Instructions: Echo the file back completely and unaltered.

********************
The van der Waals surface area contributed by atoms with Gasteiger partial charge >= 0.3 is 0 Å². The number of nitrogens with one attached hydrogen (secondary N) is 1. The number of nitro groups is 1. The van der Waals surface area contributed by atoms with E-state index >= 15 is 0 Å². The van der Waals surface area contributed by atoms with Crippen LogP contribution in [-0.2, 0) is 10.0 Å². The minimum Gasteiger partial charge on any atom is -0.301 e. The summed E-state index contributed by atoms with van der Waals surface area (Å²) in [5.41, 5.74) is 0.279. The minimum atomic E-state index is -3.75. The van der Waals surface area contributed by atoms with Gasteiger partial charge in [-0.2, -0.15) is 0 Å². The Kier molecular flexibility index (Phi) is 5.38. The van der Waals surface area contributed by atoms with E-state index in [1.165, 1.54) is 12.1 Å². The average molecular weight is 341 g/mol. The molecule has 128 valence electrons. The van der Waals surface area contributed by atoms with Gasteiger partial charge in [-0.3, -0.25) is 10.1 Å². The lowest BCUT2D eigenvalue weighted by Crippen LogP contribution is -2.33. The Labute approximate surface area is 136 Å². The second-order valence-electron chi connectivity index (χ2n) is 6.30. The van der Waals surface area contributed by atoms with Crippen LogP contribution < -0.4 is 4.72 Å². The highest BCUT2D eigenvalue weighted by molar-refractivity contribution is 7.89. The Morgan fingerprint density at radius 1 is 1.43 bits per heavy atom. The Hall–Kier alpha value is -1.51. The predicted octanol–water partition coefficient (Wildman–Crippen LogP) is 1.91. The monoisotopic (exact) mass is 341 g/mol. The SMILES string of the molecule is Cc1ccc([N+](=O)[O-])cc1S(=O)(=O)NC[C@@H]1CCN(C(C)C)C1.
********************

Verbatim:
The van der Waals surface area contributed by atoms with Gasteiger partial charge >= 0.3 is 0 Å². The number of nitrogens with one attached hydrogen (secondary N) is 1. The number of nitro groups is 1. The van der Waals surface area contributed by atoms with E-state index >= 15 is 0 Å². The van der Waals surface area contributed by atoms with Crippen LogP contribution in [-0.2, 0) is 10.0 Å². The minimum Gasteiger partial charge on any atom is -0.301 e. The summed E-state index contributed by atoms with van der Waals surface area (Å²) in [5.41, 5.74) is 0.279. The minimum atomic E-state index is -3.75. The van der Waals surface area contributed by atoms with Gasteiger partial charge in [-0.2, -0.15) is 0 Å². The Kier molecular flexibility index (Phi) is 5.38. The van der Waals surface area contributed by atoms with E-state index in [1.165, 1.54) is 12.1 Å². The average molecular weight is 341 g/mol. The molecule has 128 valence electrons. The van der Waals surface area contributed by atoms with Gasteiger partial charge in [-0.3, -0.25) is 10.1 Å². The lowest BCUT2D eigenvalue weighted by Crippen LogP contribution is -2.33. The Labute approximate surface area is 136 Å². The second-order valence-electron chi connectivity index (χ2n) is 6.30. The van der Waals surface area contributed by atoms with Crippen LogP contribution < -0.4 is 4.72 Å². The highest BCUT2D eigenvalue weighted by molar-refractivity contribution is 7.89. The Morgan fingerprint density at radius 1 is 1.43 bits per heavy atom. The Hall–Kier alpha value is -1.51. The predicted octanol–water partition coefficient (Wildman–Crippen LogP) is 1.91. The monoisotopic (exact) mass is 341 g/mol. The SMILES string of the molecule is Cc1ccc([N+](=O)[O-])cc1S(=O)(=O)NC[C@@H]1CCN(C(C)C)C1.